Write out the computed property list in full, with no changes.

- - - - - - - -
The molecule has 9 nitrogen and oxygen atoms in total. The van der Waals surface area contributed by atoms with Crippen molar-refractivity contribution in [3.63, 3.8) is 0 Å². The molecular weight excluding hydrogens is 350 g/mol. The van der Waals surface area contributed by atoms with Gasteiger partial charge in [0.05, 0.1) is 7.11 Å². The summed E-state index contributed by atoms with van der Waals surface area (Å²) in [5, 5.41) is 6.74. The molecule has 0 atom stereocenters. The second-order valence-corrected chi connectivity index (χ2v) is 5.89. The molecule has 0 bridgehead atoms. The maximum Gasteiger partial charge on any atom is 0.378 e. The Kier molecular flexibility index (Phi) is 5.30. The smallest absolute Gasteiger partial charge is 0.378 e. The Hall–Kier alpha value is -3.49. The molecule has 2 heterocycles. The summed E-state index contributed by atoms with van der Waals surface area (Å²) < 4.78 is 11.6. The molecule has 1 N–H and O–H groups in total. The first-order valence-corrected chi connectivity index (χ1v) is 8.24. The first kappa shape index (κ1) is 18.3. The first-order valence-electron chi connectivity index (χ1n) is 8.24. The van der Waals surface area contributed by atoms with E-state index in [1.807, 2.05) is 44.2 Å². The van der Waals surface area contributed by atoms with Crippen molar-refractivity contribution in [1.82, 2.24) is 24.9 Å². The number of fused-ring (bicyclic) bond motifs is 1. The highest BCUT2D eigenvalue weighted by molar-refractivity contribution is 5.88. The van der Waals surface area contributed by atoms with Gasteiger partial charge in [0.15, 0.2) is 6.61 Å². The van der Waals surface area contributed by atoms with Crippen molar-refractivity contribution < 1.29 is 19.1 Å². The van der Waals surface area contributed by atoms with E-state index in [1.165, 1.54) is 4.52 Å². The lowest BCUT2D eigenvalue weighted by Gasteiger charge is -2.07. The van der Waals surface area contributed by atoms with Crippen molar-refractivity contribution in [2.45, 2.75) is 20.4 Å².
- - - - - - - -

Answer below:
The molecule has 9 nitrogen and oxygen atoms in total. The van der Waals surface area contributed by atoms with Crippen molar-refractivity contribution in [3.63, 3.8) is 0 Å². The molecular weight excluding hydrogens is 350 g/mol. The van der Waals surface area contributed by atoms with Gasteiger partial charge in [0.05, 0.1) is 7.11 Å². The summed E-state index contributed by atoms with van der Waals surface area (Å²) in [5, 5.41) is 6.74. The molecule has 0 atom stereocenters. The second-order valence-corrected chi connectivity index (χ2v) is 5.89. The molecule has 0 bridgehead atoms. The maximum Gasteiger partial charge on any atom is 0.378 e. The Kier molecular flexibility index (Phi) is 5.30. The smallest absolute Gasteiger partial charge is 0.378 e. The Hall–Kier alpha value is -3.49. The molecule has 2 heterocycles. The summed E-state index contributed by atoms with van der Waals surface area (Å²) < 4.78 is 11.6. The molecule has 1 N–H and O–H groups in total. The first-order valence-corrected chi connectivity index (χ1v) is 8.24. The first kappa shape index (κ1) is 18.3. The first-order valence-electron chi connectivity index (χ1n) is 8.24. The van der Waals surface area contributed by atoms with E-state index in [1.807, 2.05) is 44.2 Å². The van der Waals surface area contributed by atoms with Crippen molar-refractivity contribution in [1.82, 2.24) is 24.9 Å². The number of fused-ring (bicyclic) bond motifs is 1. The highest BCUT2D eigenvalue weighted by molar-refractivity contribution is 5.88. The van der Waals surface area contributed by atoms with Gasteiger partial charge in [0.15, 0.2) is 6.61 Å². The van der Waals surface area contributed by atoms with Crippen molar-refractivity contribution < 1.29 is 19.1 Å². The van der Waals surface area contributed by atoms with E-state index in [1.165, 1.54) is 4.52 Å². The lowest BCUT2D eigenvalue weighted by Gasteiger charge is -2.07. The van der Waals surface area contributed by atoms with Crippen molar-refractivity contribution in [2.45, 2.75) is 20.4 Å².